Rumi - Hell Me Tight

(Click on the picture to download.)

Taking a little break from the Deutsche Welle posts for some of the freshest and most exciting underground hiphop I've come across in quite some time. Rumi is a Japanese MC and I actually came across her when I stumbled upon one of her promos on youtube. Released on the independent label Sanagi, Rumi's albums are virtually unavailable outside of Japan, which is a shame because she should be really HUGE!

I've seen Rumi's music being called goth rap somewhere on the net, and in a way it's not too far off the mark. That is, if by "goth" you mean a general mood of doom, claustrophobia and tension. Because Rumi's music is pretty dark, with sinister samples, distorted electronic sounds, nauseating basslines and hard-hitting drums. But like the best metal, hardcore or noiserock, like Public Enemy, early Tricky or a lot of 'ardkore and oldskool jungle, it is also carthatic and energizing. I'm not familiar with any of the producers on Hell Me Tight with the exception of Asa and DJ Baku, but they've all done a superb job in providing Rumi with impressive, bass-heavy soundscapes closer to The Bug (with hiphop replacing the dancehall influence), New Kingdom (anybody remember them?) or the most leftfield of Def Jux productions than the standard boom-bap beats of the DJ Premier/Pete Rock worshipping backpacker crowd. And even though I have to admit that my eurocentric Western ears needed some time to get fully used to the peculiar pitch and the cadences of the Japanese language, one thing was obvious upon first listen: this young lady can really spit. In fact, it's pretty impressive how effortlessly she rides even the sickest, borderline-dysfunctional beats.

Hell Me Tight is Rumi's debut album from 2004. This year she released a follow-up, Hell Me Why??, that I haven't heard yet. But if the preview tracks on her myspace site are anything to go by, it should be every bit as great as Hell Me Tight.

Here are the promos for Sanagi (from Hell Me Tight) and Hell Me Why??, the title song of Rumi's new album:


sunbathinglizard said...

thanks for this one. i am very curious to hear it. and yes, i remember new kingdom - one of my favourite hip hop records... grin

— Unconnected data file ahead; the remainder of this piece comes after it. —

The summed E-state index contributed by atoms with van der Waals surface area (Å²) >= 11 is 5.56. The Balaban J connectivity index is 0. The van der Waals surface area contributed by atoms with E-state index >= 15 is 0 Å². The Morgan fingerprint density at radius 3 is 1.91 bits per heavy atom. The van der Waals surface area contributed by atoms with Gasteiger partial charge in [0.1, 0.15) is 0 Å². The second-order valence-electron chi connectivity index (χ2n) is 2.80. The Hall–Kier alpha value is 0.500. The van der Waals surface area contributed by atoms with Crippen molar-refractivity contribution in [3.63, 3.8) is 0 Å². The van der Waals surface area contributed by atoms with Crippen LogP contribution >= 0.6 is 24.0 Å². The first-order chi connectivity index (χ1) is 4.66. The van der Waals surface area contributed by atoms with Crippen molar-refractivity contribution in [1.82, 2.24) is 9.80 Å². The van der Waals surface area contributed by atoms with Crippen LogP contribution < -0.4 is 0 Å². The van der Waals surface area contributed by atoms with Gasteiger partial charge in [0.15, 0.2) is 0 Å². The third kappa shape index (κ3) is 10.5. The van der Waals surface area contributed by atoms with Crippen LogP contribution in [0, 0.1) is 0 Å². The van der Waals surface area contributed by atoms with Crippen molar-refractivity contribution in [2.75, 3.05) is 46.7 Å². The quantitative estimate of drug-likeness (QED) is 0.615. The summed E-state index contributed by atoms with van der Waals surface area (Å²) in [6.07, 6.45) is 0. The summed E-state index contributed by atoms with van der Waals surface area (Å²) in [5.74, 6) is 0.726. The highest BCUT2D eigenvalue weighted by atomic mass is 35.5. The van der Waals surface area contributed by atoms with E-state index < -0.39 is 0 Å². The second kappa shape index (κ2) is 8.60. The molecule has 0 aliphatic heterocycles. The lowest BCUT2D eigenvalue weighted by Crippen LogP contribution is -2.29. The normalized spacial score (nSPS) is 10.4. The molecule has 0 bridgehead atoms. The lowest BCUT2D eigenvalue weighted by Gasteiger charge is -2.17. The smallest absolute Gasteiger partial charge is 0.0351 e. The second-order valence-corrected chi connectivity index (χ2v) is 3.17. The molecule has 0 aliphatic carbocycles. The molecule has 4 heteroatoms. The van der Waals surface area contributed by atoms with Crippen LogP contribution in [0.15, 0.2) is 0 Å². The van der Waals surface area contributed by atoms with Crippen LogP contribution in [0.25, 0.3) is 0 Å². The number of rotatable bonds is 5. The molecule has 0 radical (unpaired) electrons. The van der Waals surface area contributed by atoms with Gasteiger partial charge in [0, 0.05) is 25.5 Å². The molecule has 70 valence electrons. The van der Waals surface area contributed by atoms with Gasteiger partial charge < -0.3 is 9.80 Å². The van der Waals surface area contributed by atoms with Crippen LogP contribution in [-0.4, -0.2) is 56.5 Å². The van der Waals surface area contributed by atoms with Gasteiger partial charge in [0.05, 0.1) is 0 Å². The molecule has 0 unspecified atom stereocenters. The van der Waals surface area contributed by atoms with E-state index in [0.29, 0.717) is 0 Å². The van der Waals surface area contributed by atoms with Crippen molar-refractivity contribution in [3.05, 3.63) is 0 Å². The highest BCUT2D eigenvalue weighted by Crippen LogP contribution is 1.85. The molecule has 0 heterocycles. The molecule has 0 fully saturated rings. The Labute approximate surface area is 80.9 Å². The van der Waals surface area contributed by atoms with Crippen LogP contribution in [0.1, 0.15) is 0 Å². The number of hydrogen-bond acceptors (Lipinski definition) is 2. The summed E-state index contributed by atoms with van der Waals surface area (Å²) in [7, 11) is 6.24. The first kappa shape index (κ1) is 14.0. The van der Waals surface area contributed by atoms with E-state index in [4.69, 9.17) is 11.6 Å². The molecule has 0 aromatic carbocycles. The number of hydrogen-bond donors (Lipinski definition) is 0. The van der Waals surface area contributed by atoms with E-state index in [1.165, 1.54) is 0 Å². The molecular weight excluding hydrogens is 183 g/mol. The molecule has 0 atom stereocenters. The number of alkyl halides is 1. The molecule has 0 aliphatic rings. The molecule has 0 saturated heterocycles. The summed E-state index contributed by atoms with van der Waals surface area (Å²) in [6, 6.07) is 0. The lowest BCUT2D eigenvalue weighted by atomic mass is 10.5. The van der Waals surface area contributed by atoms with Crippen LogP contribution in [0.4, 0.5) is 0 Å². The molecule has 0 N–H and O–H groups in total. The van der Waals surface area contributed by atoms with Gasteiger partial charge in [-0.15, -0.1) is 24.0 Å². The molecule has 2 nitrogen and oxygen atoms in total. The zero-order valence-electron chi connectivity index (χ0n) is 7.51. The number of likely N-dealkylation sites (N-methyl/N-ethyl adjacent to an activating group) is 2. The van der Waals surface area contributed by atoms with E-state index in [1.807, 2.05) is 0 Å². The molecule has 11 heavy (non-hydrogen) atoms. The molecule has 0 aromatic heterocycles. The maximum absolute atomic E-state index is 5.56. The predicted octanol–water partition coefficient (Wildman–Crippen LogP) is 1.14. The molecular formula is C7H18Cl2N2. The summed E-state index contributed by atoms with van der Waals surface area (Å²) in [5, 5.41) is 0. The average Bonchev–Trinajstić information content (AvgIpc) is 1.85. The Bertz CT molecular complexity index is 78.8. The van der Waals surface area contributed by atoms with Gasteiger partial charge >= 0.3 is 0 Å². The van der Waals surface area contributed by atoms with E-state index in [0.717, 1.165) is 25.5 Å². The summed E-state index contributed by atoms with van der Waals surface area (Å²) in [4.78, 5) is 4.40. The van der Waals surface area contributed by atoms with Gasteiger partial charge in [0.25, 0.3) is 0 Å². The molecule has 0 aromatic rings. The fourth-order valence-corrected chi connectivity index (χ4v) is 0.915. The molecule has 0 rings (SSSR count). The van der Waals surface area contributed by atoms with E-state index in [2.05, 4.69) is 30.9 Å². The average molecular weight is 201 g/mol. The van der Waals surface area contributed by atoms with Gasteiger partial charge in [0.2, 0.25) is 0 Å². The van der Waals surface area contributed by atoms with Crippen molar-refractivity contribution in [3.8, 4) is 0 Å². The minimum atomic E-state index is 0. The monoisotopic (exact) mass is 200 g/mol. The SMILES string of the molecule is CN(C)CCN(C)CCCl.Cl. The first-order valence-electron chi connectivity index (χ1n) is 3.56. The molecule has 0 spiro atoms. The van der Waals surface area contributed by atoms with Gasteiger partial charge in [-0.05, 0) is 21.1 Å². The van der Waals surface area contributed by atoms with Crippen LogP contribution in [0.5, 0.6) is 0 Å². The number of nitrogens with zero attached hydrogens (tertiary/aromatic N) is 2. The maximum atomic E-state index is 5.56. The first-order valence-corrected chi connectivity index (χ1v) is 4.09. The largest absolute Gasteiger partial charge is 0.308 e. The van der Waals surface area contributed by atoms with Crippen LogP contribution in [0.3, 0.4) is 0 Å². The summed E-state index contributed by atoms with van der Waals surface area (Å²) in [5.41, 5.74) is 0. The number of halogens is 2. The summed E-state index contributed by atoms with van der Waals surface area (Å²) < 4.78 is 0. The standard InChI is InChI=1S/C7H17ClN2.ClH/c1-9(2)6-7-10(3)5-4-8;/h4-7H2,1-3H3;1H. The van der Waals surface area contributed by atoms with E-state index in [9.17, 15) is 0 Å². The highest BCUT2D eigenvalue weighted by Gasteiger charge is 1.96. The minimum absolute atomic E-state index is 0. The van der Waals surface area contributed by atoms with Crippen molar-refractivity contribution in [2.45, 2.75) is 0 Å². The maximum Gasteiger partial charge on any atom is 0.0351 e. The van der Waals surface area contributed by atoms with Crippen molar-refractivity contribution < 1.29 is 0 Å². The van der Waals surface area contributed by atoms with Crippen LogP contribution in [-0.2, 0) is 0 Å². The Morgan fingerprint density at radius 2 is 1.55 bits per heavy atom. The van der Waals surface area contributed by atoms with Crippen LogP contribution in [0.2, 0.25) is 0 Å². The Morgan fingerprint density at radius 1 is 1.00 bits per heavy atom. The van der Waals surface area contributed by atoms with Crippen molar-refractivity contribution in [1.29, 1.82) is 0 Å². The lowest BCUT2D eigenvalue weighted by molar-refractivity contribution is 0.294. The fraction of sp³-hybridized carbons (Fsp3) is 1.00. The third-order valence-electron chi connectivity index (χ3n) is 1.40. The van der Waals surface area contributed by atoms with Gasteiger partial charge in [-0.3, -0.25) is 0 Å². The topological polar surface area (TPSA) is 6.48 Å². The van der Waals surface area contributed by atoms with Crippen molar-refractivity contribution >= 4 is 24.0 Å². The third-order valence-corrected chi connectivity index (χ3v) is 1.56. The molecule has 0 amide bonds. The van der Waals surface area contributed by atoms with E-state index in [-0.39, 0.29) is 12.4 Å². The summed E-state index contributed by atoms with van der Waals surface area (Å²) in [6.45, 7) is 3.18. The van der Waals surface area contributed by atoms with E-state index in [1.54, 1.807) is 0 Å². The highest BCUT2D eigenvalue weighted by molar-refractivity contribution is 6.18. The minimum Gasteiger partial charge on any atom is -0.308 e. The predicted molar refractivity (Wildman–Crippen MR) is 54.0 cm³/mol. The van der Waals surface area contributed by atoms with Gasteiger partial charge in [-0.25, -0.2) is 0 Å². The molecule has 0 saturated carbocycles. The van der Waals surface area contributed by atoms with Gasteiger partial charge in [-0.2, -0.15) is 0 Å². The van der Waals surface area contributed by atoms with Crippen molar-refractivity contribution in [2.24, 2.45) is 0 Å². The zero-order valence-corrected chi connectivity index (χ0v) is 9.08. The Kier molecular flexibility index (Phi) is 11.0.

somehow your description also evokes mood - doom, although they are musically more mellow... just reminds me that i will have to think about posting some hip hop... hmmm
respect, sunbathinglizard

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square dancer said...

You're very welcome! Yes, New Kingdom are more... well, blunted, I guess. It was more the dense, sometimes oddly cluttered production and the general sense of unease and paranoia that reminded me of them. Anyway, I'd be quite interested to hear how you liked it. Cheers!

sunbathinglizard said...

finally got around to listen to it. i have to admit that in a first very superficial listening (just bits of the tracks) i had the thought that i might prefer an instrumental version. but by really listening to it it actually makes sense. and you're right, it has that feeling of unease, but here paired with this rather high-pitched rapping, which gives it a slightly hysterical tinge...in a good way. grin. don't want to scare anybody off - it is really one of the most remarkable hip hop records in quite a while for me.
and i relistened to some more strange hip hop (over at the cookshop blogspot you can find "them", which belongs in this category, too) - and well, i guess for me the best hip hop is the one where the ones making it are - well, mad.
thanks - sunbathinglizard

square dancer said...

Slightly hysterical, that's actually pretty on the money. That's probably why I mentioned Public Enemy and hardcore/metal in my write-up. Though it's achieved by different means, there's a similiar sense of urgency, of being in a state of hyper-alert that borders on a kind of paranoid, hysteria, but feels oddly empowering.

Thanks for the tipp-off to Them. Anticon put out some pretty good stuff a few years back. Not feeling the later records though, they're a bit too "weird" in a strangely contrived way for my taste. And as far as mad hiphop goes, I guess it's still hard to beat Ol' Dirty Bastard (bless his disturbed soul).

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I think this kind of music isn't common to listening and more when the main voice is a woman, I think that Rumi is totally a star I know she is going to go where she wants with her perfect voice.

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